Duvar English - Reuters
Politics drove Turkish President Recep Tayyip Erdoğan's sacking of Central Bank chief Naci Ağbal after just four months in office, six people with knowledge of the situation told Reuters, with one describing a big interest rate hike two days earlier as simply "the last straw."
Ağbal's shock dismissal by Erdoğan, whose dislike of orthodox monetary policy is well-known, has pushed Turkey to the cusp of another currency crisis.
The decision surprised the governor himself, who according to two of the sources worked late at the bank on Friday March 19, hours before he was fired.
Senior government and Central Bank officials told Reuters Ağbal's rapid rise and fall reflected both his divergent vision for the economy and the perceived threat he posed to Erdoğan's son-in-law and former finance minister Berat Albayrak.
The Presidential Palace and the Central Bank declined to comment on the background to Ağbal's departure, as did representatives for Ağbal and Albayrak.
Three of the sources, who spoke on condition of anonymity, said Erdoğan was irritated in February by Ağbal's decision to review a costly policy undertaken during Albayrak's tenure of selling dollars -- roughly $130 billion since 2019 -- to defend the lira.
"Was there discomfort regarding this? Yes, there was. It was one of the influential issues in the presidential palace," the first source said.
Another person with direct knowledge of the review of FX sales said it could have turned into an outside investigation had Ağbal remained at the bank.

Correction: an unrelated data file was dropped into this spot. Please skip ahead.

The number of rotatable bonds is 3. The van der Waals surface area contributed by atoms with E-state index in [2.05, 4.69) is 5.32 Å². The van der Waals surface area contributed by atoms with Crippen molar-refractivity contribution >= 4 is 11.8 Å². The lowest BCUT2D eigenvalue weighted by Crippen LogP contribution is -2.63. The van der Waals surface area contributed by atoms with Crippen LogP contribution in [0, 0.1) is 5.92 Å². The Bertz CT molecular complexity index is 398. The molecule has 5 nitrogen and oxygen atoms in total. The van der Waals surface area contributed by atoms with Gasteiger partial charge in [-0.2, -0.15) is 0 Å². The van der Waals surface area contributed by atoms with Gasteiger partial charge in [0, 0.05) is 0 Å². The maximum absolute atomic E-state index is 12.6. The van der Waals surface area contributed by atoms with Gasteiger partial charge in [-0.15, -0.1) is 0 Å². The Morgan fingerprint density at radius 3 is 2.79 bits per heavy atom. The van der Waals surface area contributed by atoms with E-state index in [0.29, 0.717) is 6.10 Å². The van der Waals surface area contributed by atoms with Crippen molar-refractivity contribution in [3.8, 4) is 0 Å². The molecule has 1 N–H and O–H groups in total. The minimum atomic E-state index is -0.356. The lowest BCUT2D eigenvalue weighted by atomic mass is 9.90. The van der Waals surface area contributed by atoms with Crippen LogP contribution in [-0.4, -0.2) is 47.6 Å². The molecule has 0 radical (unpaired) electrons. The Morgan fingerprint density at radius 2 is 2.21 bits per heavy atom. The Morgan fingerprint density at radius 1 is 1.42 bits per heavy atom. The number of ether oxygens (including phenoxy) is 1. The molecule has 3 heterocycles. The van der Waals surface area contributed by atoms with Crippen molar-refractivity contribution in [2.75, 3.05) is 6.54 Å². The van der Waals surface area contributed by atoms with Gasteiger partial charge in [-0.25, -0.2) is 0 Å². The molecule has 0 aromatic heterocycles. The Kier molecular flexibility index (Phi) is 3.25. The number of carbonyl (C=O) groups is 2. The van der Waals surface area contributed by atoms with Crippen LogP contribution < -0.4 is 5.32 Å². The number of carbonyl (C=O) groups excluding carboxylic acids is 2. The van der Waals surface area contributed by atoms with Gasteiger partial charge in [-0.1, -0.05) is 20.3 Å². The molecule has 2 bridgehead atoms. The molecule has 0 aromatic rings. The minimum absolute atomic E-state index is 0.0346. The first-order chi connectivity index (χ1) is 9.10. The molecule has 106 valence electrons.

The claim was previously voiced by Democracy and Progress Party (DEVA) leader Ali Babacan, Turkey's former economy czar.
Word of the potentially sensitive review reached Erdoğan around the time he was rallying public support for Albayrak, fuelling speculation that his son-in-law was seeking a return to government after having quit in November, a day after Ağbal's appointment.
Albayrak and Ağbal are seen as representing two key factions of the ruling Justice and Development Party (AKP), which has ruled Turkey for two decades under what analysts describe as an increasingly authoritative and impulsive Erdoğan.
Promised to rebuild reserves
One of the sources said "the first shadow fell over" Ağbal on Feb. 24 when the bank made an apparently routine adjustment to reserve requirements that was interpreted by Erdoğan as a veiled interest rate hike.
The same day, the president told AKP members that FX reserves at the Central Bank had been reduced on Albayrak's watch to help the economy through the pandemic last year.
The $130 billion in sales by state banks were backed by Central Bank swaps, and they cut net FX reserves -- a country's buffer against financial crisis -- by about 75%.
Even as several top government and party officials lined up to publicly defend Albayrak from opposition criticism, Ağbal -- himself a former finance minister -- did not comment on his legacy and promised to rebuild the reserves.
"Ağbal was not happy that his job was being overshadowed by the previous policy of spending FX reserves," said a person close to the bank.